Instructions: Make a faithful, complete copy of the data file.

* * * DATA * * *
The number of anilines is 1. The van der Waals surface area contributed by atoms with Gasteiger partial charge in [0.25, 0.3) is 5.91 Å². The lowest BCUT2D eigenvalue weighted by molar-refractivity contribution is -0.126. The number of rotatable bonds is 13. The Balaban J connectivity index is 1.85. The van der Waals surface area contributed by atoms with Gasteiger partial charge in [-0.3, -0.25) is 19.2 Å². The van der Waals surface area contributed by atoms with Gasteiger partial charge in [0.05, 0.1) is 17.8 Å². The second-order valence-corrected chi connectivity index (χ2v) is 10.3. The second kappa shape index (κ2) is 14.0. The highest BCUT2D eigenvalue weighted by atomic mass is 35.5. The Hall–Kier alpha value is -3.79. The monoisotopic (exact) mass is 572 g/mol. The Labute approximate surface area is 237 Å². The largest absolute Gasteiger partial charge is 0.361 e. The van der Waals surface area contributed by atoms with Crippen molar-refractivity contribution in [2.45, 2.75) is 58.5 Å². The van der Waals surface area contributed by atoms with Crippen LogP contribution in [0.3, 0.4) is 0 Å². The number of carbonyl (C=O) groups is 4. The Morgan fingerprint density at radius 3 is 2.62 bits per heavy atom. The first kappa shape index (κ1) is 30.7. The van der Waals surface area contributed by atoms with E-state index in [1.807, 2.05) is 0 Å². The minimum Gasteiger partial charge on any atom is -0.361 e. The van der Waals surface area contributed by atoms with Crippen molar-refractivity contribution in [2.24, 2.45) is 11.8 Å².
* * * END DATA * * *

The number of anilines is 1. The van der Waals surface area contributed by atoms with Gasteiger partial charge in [0.25, 0.3) is 5.91 Å². The lowest BCUT2D eigenvalue weighted by molar-refractivity contribution is -0.126. The number of rotatable bonds is 13. The Balaban J connectivity index is 1.85. The van der Waals surface area contributed by atoms with Gasteiger partial charge in [-0.3, -0.25) is 19.2 Å². The van der Waals surface area contributed by atoms with Gasteiger partial charge in [0.05, 0.1) is 17.8 Å². The second-order valence-corrected chi connectivity index (χ2v) is 10.3. The second kappa shape index (κ2) is 14.0. The highest BCUT2D eigenvalue weighted by atomic mass is 35.5. The Hall–Kier alpha value is -3.79. The monoisotopic (exact) mass is 572 g/mol. The Labute approximate surface area is 237 Å². The largest absolute Gasteiger partial charge is 0.361 e. The van der Waals surface area contributed by atoms with Crippen molar-refractivity contribution in [2.45, 2.75) is 58.5 Å². The van der Waals surface area contributed by atoms with Crippen LogP contribution in [0.3, 0.4) is 0 Å². The number of carbonyl (C=O) groups is 4. The Morgan fingerprint density at radius 3 is 2.62 bits per heavy atom. The first kappa shape index (κ1) is 30.7. The van der Waals surface area contributed by atoms with E-state index in [1.807, 2.05) is 0 Å². The minimum Gasteiger partial charge on any atom is -0.361 e. The van der Waals surface area contributed by atoms with Crippen molar-refractivity contribution in [2.24, 2.45) is 11.8 Å².